4. There was discussion of the fact that a major immigrant-registration program created by the Department of Justice after 9/11, a program which apparently registered scores of thousands of people, resulted in catching exactly no terrorists. (Some officials claim it resulted in the arrest of six people linked to terrorism, but this is challenged by such as the September 11th Commission, and it seems to be admitted that no registrants were charged with crimes relating to terrorism.) But while catching no terrorists, the registration program alienated immigrants who otherwise might have been helpful to us in catching terrorists, alienated other countries, and now has to be defended, in regard to terrorists, by various 2004 equivalents of the bootless 1960s "battle cry" of McNamara and his ilk during Viet Nam: "We’re making it harder for them." Bottom line: Incompetence.
5. Apparently because of "territorial" claims, i.e., claims to power and fiefdoms, Congress refuses to restructure itself in a manner that would enable it to effectively oversee the intelligence community. Instead it wishes to continue the long existing structure of fiefdoms which is described as "dysfunctional." This is thought to threaten our security. Bottom line? Incompetence and a form of not caring about others, in this case not caring about the security of our citizens.
6. There was discussion, sparked by the Vioxx and Celebrex fiascos, of how it is that dangerous drugs have gotten onto the market. This comes down to such things as the weakness of the FDA, panels of the FDA being "larded with scientists tied to private companies," FDA reliance on pharmaceutical companies to finance FDA activities, company financing of continuing medical education courses, and companies themselves, not the FDA, are the primary monitor of the post-approval safety of their own drugs. Bottom line: Incompetence, lack of truth, and not caring about others.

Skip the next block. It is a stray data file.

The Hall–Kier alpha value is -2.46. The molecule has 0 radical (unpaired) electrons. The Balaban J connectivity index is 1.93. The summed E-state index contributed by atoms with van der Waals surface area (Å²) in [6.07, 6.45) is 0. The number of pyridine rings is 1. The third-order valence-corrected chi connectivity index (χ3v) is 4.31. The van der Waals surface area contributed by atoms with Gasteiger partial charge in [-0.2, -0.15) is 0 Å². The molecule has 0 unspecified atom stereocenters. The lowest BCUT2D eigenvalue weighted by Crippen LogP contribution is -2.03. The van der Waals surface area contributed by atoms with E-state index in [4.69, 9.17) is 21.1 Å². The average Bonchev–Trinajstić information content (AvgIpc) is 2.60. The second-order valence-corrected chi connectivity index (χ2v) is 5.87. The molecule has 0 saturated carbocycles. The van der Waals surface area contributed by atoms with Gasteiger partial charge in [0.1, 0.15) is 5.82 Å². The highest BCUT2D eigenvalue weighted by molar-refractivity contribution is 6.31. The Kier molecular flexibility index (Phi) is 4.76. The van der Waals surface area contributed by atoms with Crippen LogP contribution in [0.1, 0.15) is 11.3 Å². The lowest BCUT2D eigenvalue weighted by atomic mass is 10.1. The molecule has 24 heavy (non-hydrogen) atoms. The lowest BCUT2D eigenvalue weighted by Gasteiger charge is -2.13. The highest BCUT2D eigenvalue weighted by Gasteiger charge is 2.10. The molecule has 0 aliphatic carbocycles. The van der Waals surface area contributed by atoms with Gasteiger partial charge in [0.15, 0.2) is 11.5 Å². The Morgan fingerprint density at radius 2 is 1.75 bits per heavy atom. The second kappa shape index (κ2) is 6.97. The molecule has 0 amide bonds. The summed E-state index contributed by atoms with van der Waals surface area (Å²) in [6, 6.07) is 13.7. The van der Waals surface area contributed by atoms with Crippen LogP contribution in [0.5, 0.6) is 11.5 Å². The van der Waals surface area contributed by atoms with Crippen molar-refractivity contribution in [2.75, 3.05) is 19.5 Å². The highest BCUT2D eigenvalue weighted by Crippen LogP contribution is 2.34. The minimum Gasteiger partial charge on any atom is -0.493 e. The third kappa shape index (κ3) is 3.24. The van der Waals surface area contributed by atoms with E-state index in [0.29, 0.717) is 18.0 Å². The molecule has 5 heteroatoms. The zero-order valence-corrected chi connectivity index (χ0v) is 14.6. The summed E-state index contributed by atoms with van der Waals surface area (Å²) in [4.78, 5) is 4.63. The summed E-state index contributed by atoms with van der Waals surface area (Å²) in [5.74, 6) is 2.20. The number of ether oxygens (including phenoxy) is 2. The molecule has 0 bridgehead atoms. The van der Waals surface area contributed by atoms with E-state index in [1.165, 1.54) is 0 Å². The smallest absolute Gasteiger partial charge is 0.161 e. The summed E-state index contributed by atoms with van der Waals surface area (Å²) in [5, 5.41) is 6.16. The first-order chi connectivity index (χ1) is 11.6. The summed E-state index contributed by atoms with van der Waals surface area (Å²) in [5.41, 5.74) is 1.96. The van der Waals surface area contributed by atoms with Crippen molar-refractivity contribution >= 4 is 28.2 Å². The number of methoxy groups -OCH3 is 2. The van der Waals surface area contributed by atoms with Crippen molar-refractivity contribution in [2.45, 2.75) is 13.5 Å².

7. George Bush announced that Winnetka Don Rumsfeld (alias The Humvee Kid), who had letters of condolences to the families of his slain troops signed with a mechanical device instead of signing them himself, has done a fine job and is filled with anguish over the casualties and grief caused by the war. Need more be said before one gets the point here? Bottom line? Lying, incompetence, and no concern for others.
That is just some of one day’s news, just some of the stories that have as a common root our daily American fare of lack of truth, lack of competence, and lack of concern for others. But I cannot resist mentioning one more "story" so to speak. This week’s Time has a spread that it calls The Best Pictures Of The Year. One two-page picture is of Bush at his ranch in Texas with Cheney on his right (the viewer’s left) and Rumsfeld on his left (the viewer’s right). The picture is called Three Amigos. One wonders: why isn’t it given its more appropriate name, The Three Stooges? Or maybe Curly, Moe and Larry. Or, to indicate their deeply perceptive natures, maybe even "Curly, Moe and Larry, At Texas Ranch, Claim That They Are In Middle Of Rocky Mountains." Or maybe Curly, Moe and Larry Puzzled By Disappearance Of Shemp.*